Peale was chosen a leader of the core group of Furious Whigs. As happens in war, action was soon taken against enemy sympathizers and other suspects. Charles Willson—diplomatic, energetic, committed—had charge of one of the committees that interviewed Tories and pacifist Quakers. It was a grim business, though fortunately at this point it did not degenerate into serious mob violence. Suspects were visited in their homes. Individuals who would not swear loyalty to the Patriot government were jailed, then three-quarters of those were sent away as a group to Virginia.
1777 was not a good year for the Patriots. Washington abandoned New Jersey. William Howe landed near Philadelphia with a plan to seize the city. For the American rebels, defeat at Brandywine was followed by defeat at Germantown. Peale managed to get his family out of the city, but conditions were perilous. As a militiaman Peale performed a number of duties, all the while painting when he could. The year ended with the British in Philadelphia, Washington in Valley Forge, and foragers for the British roaming the countryside, seizing supplies and Whigs such as Peale. In February, on Washington's birthday, his second son, Rembrandt Peale was born, Mrs. Peale's confinement taking place at the farm of a friend.
During the winter lull, Peale painted, spending much time at Valley Forge doing miniatures of army officers and other officials. In the spring the British evacuated Philadelphia along with 3,000 Tory sympathizers. The revitalized American army proved itself at Battle of Monmouth, and Peale and his family returned to the city. As a Furious Whig, Captain Peale was appointed to the commission to seize the property of Tories. The situation was truly revolutionary: the new order beginning to replace the old, the loyalties of individuals being questioned, the economy in turmoil, threats of violence and the collapse of public order ever-present. Peale nevertheless performed his patriotic duty as honestly as he could and without rancor, one notable incident being the eviction of the angry and resistant wife of Joseph Galloway during which Peale summoned General Benedict Arnold's resplendent coach to carry her away.4
Charles Willson was in the thick of events. Robert Morris, financier of the Revolution, was accused of war-profiteering from the goods of a French ship—the rich above all others perceived by the radicals as enemies. Peale was on the committee that investigated Morris, the crisis ending when the United States government purchased the questioned goods. Another crisis involved a published defense of Morris that also contained a bitter attack on Thomas Paine. The identity of its anonymous author, Whitehead Humphreys, was discovered, his house surrounded, violence threatened by the mob. Peale and another militia officer personally calmed the mob, a squad of Continentals arriving to keep the peace. The actions were misinterpreted by some, however, with Peale being pegged as a ringleader who summoned soldiers to arrest rather than protect Humphreys.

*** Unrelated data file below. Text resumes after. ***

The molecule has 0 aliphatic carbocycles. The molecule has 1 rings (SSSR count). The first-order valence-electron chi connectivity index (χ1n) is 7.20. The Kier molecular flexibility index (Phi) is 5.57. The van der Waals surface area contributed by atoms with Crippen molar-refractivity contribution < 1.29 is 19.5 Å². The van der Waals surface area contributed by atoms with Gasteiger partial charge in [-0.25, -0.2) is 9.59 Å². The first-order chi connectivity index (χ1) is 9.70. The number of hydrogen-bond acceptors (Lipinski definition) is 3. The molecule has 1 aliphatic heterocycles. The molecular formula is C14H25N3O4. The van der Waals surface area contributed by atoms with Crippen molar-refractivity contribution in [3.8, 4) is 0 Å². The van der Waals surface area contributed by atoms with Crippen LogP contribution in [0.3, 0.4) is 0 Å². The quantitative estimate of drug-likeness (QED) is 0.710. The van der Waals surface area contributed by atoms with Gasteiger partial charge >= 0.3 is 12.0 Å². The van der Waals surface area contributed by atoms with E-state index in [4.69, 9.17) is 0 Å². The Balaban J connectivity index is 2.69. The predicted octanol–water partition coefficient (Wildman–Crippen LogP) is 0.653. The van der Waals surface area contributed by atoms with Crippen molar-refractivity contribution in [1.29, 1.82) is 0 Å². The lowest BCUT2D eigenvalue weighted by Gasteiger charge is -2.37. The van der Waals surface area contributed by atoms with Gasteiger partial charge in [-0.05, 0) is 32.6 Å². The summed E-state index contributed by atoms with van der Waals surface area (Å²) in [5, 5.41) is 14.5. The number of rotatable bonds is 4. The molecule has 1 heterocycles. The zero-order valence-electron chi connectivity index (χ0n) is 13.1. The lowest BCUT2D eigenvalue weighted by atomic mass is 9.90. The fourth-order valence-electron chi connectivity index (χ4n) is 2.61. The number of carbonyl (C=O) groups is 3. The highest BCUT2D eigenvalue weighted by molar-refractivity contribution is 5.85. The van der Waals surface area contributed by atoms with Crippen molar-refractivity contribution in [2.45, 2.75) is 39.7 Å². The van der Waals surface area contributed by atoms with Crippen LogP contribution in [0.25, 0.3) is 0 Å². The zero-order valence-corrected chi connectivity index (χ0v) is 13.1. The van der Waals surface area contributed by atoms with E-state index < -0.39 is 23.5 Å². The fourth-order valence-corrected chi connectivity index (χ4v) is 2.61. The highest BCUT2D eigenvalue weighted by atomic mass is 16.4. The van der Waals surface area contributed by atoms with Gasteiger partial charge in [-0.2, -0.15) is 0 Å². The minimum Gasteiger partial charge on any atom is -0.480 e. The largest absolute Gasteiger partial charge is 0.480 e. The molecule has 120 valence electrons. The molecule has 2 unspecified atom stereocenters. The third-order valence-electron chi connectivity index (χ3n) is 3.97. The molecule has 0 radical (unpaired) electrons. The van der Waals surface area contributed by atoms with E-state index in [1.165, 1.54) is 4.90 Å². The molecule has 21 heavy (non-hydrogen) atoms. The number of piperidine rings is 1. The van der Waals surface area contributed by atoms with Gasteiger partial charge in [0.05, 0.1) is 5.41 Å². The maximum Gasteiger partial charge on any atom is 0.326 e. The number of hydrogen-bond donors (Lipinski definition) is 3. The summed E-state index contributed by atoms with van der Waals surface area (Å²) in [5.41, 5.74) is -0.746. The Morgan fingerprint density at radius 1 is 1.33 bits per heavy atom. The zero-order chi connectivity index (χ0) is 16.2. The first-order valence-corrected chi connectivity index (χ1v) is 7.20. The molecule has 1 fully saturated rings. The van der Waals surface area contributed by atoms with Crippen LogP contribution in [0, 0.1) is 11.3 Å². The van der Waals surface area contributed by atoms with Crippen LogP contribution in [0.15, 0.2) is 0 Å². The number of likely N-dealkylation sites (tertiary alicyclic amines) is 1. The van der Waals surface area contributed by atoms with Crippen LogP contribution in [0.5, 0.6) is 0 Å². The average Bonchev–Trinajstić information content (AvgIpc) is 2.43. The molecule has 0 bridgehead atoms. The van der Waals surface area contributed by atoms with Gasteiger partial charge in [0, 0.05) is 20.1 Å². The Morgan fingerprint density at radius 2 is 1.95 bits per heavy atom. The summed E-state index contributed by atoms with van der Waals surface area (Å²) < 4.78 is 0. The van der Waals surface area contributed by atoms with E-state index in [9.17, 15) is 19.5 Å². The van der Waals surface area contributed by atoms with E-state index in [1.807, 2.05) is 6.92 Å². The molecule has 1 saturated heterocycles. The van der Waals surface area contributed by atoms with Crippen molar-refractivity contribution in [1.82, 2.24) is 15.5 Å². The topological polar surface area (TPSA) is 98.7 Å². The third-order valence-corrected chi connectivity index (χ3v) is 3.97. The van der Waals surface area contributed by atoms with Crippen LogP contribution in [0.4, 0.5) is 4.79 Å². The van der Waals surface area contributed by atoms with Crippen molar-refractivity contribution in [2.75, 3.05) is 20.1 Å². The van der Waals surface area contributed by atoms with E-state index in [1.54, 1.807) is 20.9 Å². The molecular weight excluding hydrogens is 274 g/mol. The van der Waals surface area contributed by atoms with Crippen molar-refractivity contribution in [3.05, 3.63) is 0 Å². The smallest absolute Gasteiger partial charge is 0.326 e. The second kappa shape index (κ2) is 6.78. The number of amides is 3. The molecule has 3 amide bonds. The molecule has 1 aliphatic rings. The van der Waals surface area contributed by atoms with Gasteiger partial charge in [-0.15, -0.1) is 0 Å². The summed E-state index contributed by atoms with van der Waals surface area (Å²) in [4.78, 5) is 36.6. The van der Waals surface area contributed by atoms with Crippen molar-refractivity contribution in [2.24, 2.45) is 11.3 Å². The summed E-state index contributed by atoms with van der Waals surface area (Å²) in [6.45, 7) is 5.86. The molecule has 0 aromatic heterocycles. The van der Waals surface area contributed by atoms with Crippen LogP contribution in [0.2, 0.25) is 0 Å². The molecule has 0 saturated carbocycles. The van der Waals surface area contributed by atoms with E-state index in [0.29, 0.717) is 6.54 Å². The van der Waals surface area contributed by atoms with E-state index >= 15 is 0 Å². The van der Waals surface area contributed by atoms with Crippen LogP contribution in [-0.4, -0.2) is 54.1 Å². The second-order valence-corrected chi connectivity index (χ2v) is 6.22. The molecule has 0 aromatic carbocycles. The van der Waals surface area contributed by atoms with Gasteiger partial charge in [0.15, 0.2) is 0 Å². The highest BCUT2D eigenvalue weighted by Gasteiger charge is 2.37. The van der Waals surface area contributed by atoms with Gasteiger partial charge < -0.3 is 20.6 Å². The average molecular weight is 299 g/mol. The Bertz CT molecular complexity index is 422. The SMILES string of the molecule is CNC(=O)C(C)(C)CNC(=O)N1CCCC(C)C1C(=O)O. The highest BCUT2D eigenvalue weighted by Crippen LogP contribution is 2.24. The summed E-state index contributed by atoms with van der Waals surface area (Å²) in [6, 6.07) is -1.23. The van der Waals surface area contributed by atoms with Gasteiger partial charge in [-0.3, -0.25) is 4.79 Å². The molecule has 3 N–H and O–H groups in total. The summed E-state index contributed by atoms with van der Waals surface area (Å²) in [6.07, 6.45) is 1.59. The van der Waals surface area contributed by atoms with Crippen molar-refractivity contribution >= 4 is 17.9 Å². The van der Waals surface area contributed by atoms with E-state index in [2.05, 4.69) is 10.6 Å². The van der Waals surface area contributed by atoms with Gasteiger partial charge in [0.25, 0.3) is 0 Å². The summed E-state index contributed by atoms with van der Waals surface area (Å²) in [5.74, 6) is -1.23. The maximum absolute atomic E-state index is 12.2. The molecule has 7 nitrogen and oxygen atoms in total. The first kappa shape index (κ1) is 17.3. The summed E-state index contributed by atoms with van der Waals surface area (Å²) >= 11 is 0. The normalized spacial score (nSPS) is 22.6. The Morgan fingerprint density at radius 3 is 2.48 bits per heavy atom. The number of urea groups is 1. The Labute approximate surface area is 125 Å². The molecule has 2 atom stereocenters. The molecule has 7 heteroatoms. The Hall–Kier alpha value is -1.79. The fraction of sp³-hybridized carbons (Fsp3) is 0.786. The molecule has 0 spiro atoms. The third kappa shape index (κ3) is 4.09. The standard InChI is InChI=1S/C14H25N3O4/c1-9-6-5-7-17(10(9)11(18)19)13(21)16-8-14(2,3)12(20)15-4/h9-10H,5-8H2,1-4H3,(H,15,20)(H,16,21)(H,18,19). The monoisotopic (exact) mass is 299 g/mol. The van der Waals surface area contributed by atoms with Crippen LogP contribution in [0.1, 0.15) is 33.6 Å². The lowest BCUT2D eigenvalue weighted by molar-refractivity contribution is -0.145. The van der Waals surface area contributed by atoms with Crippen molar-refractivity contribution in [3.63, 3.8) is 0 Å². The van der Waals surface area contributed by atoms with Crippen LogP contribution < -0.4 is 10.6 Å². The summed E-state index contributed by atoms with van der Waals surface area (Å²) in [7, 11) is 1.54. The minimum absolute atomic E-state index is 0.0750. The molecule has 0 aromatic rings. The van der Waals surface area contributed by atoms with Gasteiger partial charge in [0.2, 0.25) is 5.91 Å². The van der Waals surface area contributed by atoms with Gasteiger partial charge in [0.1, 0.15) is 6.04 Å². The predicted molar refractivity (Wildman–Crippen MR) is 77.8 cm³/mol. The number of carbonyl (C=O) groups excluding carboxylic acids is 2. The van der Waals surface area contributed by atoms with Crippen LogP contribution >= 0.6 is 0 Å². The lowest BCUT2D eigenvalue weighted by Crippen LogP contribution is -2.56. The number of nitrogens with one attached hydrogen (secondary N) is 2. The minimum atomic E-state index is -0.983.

There was yet another incident. Peale mistakenly asserted that Paine had received money from Silas Deane to keep a circumspect attitude about certain French supplies. The payment—a bribe really—had actually come from a French government official, but Deane raised a stink, and the matter fed into the fervid atmosphere. Peale himself was attacked and injured on the street.
There were meetings of the radicals, meetings of their opponents (none left in the city were overtly pro-British; the more conservative faction tended to be wealthier Whigs), armed men were everywhere present and clamoring for action. A year of such turmoil came to a head on October 4, 1779. The militia met to organize the expulsion of all Tory suspects. Peale and other leaders were unable to prevent their compatriots from taking action. The mob met up with a smaller band of conservatives, who retreated to the stout house of James Wilson, later a framer of the Constitution. A shot was fired from inside the house, fighting broke out, the door of the house breached, men killed inside. Cavalry arrived to break up the fighting, and several militia men were arrested.
The next day the angry militia gathered to protest the arrests. The leaders present debated among themselves what to do, Peale suggesting that the detainees be granted bail. When this was announced to the militia, the men accepted the suggestion, and the situation was defused.
The incident at "Fort Wilson" was the most dangerous revolutionary moment in Philadelphia, violence never again reaching such a point. Peale was elected to the new State Assembly, the Furious Whigs in ascendancy.
1. Peale Papers, vol. 5 (The Autobiography of Charles Willson Peale), 48.
2. Charles Coleman Sellers, Mr. Peale's Museum (New York: Norton, 1980), 2.
3. Sellers, Charles Willson Peale, 139.
4. Joseph Galloway, speaker of the Provincial Assembly, had left with the British.
Funded in part by a grant from the National Park Service, Challenge-Cost Share Program.